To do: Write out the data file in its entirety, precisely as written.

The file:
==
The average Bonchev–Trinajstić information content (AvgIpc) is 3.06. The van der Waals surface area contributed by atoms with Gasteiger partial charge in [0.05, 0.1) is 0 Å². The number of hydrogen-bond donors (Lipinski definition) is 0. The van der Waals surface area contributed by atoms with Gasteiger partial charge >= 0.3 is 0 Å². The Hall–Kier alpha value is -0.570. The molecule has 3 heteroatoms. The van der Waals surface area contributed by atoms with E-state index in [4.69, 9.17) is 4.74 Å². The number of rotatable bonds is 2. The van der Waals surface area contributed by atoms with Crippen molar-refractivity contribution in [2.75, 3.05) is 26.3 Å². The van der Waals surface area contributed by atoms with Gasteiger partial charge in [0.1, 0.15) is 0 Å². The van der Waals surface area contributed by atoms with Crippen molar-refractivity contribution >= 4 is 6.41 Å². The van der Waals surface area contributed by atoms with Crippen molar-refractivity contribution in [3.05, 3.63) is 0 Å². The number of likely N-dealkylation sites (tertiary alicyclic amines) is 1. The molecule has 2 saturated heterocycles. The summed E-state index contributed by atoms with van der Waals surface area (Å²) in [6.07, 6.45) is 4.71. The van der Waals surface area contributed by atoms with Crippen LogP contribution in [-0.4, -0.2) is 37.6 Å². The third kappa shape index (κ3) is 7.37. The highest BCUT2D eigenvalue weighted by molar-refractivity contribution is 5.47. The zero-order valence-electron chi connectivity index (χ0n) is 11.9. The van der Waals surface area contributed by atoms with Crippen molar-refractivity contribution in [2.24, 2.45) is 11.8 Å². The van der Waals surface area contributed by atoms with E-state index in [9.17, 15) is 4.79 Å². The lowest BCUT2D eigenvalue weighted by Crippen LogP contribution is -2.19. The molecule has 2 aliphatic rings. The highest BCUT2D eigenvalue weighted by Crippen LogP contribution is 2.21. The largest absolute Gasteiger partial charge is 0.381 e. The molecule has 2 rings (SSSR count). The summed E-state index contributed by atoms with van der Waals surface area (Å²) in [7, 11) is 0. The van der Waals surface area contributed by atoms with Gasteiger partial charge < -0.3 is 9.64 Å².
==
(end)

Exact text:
The average Bonchev–Trinajstić information content (AvgIpc) is 3.06. The van der Waals surface area contributed by atoms with Gasteiger partial charge in [0.05, 0.1) is 0 Å². The number of hydrogen-bond donors (Lipinski definition) is 0. The van der Waals surface area contributed by atoms with Gasteiger partial charge >= 0.3 is 0 Å². The Hall–Kier alpha value is -0.570. The molecule has 3 heteroatoms. The van der Waals surface area contributed by atoms with E-state index in [4.69, 9.17) is 4.74 Å². The number of rotatable bonds is 2. The van der Waals surface area contributed by atoms with Crippen molar-refractivity contribution in [2.75, 3.05) is 26.3 Å². The van der Waals surface area contributed by atoms with Gasteiger partial charge in [0.1, 0.15) is 0 Å². The van der Waals surface area contributed by atoms with Crippen molar-refractivity contribution >= 4 is 6.41 Å². The van der Waals surface area contributed by atoms with Crippen molar-refractivity contribution in [3.05, 3.63) is 0 Å². The number of likely N-dealkylation sites (tertiary alicyclic amines) is 1. The molecule has 2 saturated heterocycles. The summed E-state index contributed by atoms with van der Waals surface area (Å²) in [6.07, 6.45) is 4.71. The van der Waals surface area contributed by atoms with Crippen LogP contribution in [-0.4, -0.2) is 37.6 Å². The third kappa shape index (κ3) is 7.37. The highest BCUT2D eigenvalue weighted by molar-refractivity contribution is 5.47. The zero-order valence-electron chi connectivity index (χ0n) is 11.9. The van der Waals surface area contributed by atoms with Crippen molar-refractivity contribution in [2.24, 2.45) is 11.8 Å². The van der Waals surface area contributed by atoms with E-state index in [9.17, 15) is 4.79 Å². The lowest BCUT2D eigenvalue weighted by Crippen LogP contribution is -2.19. The molecule has 2 aliphatic rings. The highest BCUT2D eigenvalue weighted by Crippen LogP contribution is 2.21. The largest absolute Gasteiger partial charge is 0.381 e. The molecule has 2 rings (SSSR count). The summed E-state index contributed by atoms with van der Waals surface area (Å²) in [7, 11) is 0. The van der Waals surface area contributed by atoms with Gasteiger partial charge < -0.3 is 9.64 Å².